So, while we can't help but laugh at the thought of Winnie-the-Pooh teaching kids how to dodge bullets, we also can't ignore the fact that this is the reality we live in. It's up to us as adults to make sure our children are prepared for anything that may come their way.

In conclusion, if you see your child reading a Winnie-the-Pooh book with a new chapter titled "Active Shooter Situations," don't panic. Just take a deep breath and remember that we live in a crazy world. And who knows? Maybe Winnie-the-Pooh will end up being the hero we never knew we needed.

Dallas school issues Winnie-the-Pooh book on school shootings - The Washington Post 

Winnie-the-Pooh book teaches Texas kids to ‘run, hide, fight’ in a shooting | Texas | The Guardian





California public school funding? More like California public school FUN-ding, am I right? But seriously folks, did you know that California has been stiffing public school students since 1990? That's almost as long as it's been since MC Hammer was relevant. 

But what's driving this lack of funding? Is it a deep-rooted systemic issue? Nope, it's just good old-fashioned racism! As soon as California became a majority minority system, funding was slashed faster than a samurai sword through a watermelon.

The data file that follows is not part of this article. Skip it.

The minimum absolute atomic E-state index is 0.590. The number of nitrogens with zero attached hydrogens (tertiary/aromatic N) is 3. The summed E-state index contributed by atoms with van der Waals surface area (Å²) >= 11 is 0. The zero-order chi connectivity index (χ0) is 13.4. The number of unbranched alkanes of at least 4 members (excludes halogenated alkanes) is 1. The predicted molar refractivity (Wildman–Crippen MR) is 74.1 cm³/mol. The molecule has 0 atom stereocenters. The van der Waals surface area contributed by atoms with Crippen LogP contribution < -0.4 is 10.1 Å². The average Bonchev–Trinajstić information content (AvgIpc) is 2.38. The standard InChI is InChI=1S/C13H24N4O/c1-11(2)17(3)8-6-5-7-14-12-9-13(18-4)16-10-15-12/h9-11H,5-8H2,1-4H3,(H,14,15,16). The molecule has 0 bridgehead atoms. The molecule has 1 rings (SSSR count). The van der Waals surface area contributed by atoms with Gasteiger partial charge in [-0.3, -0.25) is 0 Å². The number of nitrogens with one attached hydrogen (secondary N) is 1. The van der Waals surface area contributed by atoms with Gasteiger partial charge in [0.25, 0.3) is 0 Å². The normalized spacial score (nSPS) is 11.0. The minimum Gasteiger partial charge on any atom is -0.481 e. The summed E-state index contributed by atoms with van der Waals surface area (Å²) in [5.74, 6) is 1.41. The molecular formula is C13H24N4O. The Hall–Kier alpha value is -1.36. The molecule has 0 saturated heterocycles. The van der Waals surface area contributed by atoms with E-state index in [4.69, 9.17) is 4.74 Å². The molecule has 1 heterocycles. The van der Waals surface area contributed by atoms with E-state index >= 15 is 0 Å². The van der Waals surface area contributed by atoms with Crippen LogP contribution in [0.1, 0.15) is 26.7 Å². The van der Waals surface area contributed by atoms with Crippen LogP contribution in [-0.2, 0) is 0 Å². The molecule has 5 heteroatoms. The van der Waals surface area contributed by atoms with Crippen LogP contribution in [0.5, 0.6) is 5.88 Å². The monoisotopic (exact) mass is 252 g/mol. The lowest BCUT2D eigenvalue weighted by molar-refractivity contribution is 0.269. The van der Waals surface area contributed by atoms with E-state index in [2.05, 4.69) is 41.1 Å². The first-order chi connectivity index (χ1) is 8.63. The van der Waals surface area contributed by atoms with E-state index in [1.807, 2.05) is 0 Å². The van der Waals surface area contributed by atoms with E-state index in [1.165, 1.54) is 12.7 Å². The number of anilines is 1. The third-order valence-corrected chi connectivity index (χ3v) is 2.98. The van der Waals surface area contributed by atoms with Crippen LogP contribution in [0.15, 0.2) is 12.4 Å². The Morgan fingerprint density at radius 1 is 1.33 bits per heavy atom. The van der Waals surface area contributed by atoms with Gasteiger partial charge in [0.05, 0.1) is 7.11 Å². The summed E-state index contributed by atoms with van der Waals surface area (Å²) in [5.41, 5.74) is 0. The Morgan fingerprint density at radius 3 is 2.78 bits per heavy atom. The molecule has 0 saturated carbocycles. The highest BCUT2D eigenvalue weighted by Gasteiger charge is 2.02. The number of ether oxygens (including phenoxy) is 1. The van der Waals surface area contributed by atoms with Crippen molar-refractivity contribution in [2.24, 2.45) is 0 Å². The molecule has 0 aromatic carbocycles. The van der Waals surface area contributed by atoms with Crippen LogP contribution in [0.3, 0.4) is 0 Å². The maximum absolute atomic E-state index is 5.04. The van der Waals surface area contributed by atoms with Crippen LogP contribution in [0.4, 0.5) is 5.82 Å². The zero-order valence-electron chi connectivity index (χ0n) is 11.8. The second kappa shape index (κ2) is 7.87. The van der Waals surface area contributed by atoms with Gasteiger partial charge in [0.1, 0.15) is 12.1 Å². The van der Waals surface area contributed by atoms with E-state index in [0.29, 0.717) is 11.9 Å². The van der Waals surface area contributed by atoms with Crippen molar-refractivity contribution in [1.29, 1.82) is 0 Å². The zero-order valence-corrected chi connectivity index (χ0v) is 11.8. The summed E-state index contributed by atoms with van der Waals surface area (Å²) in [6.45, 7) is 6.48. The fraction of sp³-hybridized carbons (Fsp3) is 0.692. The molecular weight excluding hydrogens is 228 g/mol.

Now, I know what you're thinking. "But wait, isn't California a super progressive state? Surely they wouldn't let something like racism dictate their funding decisions." Well, my dear reader, let me tell you something. Just because you wear Birkenstocks and recycle doesn't mean you're not capable of some serious discrimination. 

So what can we do to catch up? Well, it's going to take years of hard work and dedication. Or, you know, we could just start a Kickstarter and hope Elon Musk takes pity on us. Hey, stranger things have happened. 

In all seriousness though, it's time for California to step up and give our public school students the resources they deserve. Because if we don't, we're just perpetuating a cycle of inequality that will continue for generations to come. And that's not funny at all.

Public Policy Institute of California

The majority of funding for California K–12 schools is provided by the state.

  • Since 1990, the state share of school funding typically has hovered between 54% and 61%, with the local share between 32% and 36%. These shares vary across school districts.
  • The state share was lower in 2020–21 (51%) than at any point in at least 30 years.
  • In 2020–21 and 2021–22, the state also invested over $5 billion in one-time COVID-19 recovery funds.

California’s per student spending is slightly above the national average . . .